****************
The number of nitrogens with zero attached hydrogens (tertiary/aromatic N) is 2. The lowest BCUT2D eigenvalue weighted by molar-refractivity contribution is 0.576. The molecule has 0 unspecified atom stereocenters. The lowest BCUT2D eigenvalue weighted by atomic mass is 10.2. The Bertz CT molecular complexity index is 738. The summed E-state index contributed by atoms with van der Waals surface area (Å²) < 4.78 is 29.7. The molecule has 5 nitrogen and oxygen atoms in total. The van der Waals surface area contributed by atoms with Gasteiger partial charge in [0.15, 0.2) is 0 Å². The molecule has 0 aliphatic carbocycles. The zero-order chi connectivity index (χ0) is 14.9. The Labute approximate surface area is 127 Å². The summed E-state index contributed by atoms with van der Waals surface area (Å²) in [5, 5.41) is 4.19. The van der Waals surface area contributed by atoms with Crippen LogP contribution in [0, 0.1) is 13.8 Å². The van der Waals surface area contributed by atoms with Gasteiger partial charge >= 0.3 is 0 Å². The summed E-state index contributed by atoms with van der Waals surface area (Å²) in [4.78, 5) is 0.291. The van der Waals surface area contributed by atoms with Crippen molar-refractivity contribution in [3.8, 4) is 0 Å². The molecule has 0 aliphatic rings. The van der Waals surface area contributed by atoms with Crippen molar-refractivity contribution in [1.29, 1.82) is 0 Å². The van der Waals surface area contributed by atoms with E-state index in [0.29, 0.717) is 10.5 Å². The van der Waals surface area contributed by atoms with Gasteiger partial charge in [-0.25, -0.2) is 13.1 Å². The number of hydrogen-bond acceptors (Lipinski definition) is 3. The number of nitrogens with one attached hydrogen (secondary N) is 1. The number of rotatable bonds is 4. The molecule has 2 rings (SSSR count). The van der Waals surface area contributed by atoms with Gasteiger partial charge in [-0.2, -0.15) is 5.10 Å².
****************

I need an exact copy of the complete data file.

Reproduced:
The number of nitrogens with zero attached hydrogens (tertiary/aromatic N) is 2. The lowest BCUT2D eigenvalue weighted by molar-refractivity contribution is 0.576. The molecule has 0 unspecified atom stereocenters. The lowest BCUT2D eigenvalue weighted by atomic mass is 10.2. The Bertz CT molecular complexity index is 738. The summed E-state index contributed by atoms with van der Waals surface area (Å²) < 4.78 is 29.7. The molecule has 5 nitrogen and oxygen atoms in total. The van der Waals surface area contributed by atoms with Gasteiger partial charge in [0.15, 0.2) is 0 Å². The molecule has 0 aliphatic carbocycles. The zero-order chi connectivity index (χ0) is 14.9. The Labute approximate surface area is 127 Å². The summed E-state index contributed by atoms with van der Waals surface area (Å²) in [5, 5.41) is 4.19. The van der Waals surface area contributed by atoms with Crippen LogP contribution in [0, 0.1) is 13.8 Å². The van der Waals surface area contributed by atoms with Gasteiger partial charge >= 0.3 is 0 Å². The summed E-state index contributed by atoms with van der Waals surface area (Å²) in [4.78, 5) is 0.291. The van der Waals surface area contributed by atoms with Crippen molar-refractivity contribution in [3.8, 4) is 0 Å². The molecule has 0 aliphatic rings. The van der Waals surface area contributed by atoms with Crippen molar-refractivity contribution in [1.29, 1.82) is 0 Å². The van der Waals surface area contributed by atoms with E-state index in [0.29, 0.717) is 10.5 Å². The van der Waals surface area contributed by atoms with Gasteiger partial charge in [-0.25, -0.2) is 13.1 Å². The number of hydrogen-bond acceptors (Lipinski definition) is 3. The number of nitrogens with one attached hydrogen (secondary N) is 1. The number of rotatable bonds is 4. The molecule has 2 rings (SSSR count). The van der Waals surface area contributed by atoms with Gasteiger partial charge in [-0.2, -0.15) is 5.10 Å².